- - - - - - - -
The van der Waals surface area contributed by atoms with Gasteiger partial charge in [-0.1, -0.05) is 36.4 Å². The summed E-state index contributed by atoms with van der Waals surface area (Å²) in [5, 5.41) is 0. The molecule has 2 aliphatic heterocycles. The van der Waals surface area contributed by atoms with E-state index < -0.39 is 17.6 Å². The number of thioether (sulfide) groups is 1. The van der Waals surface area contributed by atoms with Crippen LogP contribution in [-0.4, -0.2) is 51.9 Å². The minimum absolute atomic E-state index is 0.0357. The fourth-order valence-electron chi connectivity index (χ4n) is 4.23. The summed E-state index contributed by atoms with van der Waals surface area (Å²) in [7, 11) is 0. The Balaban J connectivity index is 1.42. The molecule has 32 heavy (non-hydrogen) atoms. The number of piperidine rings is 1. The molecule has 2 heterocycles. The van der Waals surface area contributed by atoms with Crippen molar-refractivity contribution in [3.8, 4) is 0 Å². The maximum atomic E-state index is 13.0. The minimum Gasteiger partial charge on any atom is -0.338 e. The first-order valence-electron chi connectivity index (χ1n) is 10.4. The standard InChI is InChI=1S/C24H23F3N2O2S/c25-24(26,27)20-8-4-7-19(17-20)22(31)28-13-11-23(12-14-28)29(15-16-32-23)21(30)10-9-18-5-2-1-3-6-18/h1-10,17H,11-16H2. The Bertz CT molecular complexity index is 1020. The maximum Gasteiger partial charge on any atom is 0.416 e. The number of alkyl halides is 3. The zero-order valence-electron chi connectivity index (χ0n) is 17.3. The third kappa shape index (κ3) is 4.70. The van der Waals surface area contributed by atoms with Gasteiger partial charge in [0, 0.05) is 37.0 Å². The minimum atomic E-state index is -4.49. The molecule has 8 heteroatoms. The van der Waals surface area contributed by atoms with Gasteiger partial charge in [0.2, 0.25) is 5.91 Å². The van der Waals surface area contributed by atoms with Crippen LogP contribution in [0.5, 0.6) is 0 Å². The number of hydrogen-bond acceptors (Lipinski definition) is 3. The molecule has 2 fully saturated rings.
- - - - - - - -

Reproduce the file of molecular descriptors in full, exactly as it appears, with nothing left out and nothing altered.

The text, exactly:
The van der Waals surface area contributed by atoms with Gasteiger partial charge in [-0.1, -0.05) is 36.4 Å². The summed E-state index contributed by atoms with van der Waals surface area (Å²) in [5, 5.41) is 0. The molecule has 2 aliphatic heterocycles. The van der Waals surface area contributed by atoms with E-state index < -0.39 is 17.6 Å². The number of thioether (sulfide) groups is 1. The van der Waals surface area contributed by atoms with Crippen LogP contribution in [-0.4, -0.2) is 51.9 Å². The minimum absolute atomic E-state index is 0.0357. The fourth-order valence-electron chi connectivity index (χ4n) is 4.23. The summed E-state index contributed by atoms with van der Waals surface area (Å²) in [7, 11) is 0. The Balaban J connectivity index is 1.42. The molecule has 32 heavy (non-hydrogen) atoms. The number of piperidine rings is 1. The molecule has 2 heterocycles. The van der Waals surface area contributed by atoms with Crippen molar-refractivity contribution in [3.8, 4) is 0 Å². The maximum atomic E-state index is 13.0. The minimum Gasteiger partial charge on any atom is -0.338 e. The first-order valence-electron chi connectivity index (χ1n) is 10.4. The standard InChI is InChI=1S/C24H23F3N2O2S/c25-24(26,27)20-8-4-7-19(17-20)22(31)28-13-11-23(12-14-28)29(15-16-32-23)21(30)10-9-18-5-2-1-3-6-18/h1-10,17H,11-16H2. The Bertz CT molecular complexity index is 1020. The maximum Gasteiger partial charge on any atom is 0.416 e. The number of alkyl halides is 3. The zero-order valence-electron chi connectivity index (χ0n) is 17.3. The third kappa shape index (κ3) is 4.70. The van der Waals surface area contributed by atoms with Gasteiger partial charge in [0, 0.05) is 37.0 Å². The minimum atomic E-state index is -4.49. The molecule has 8 heteroatoms. The van der Waals surface area contributed by atoms with Gasteiger partial charge in [0.2, 0.25) is 5.91 Å². The van der Waals surface area contributed by atoms with Crippen LogP contribution in [0.5, 0.6) is 0 Å². The number of hydrogen-bond acceptors (Lipinski definition) is 3. The molecule has 2 fully saturated rings.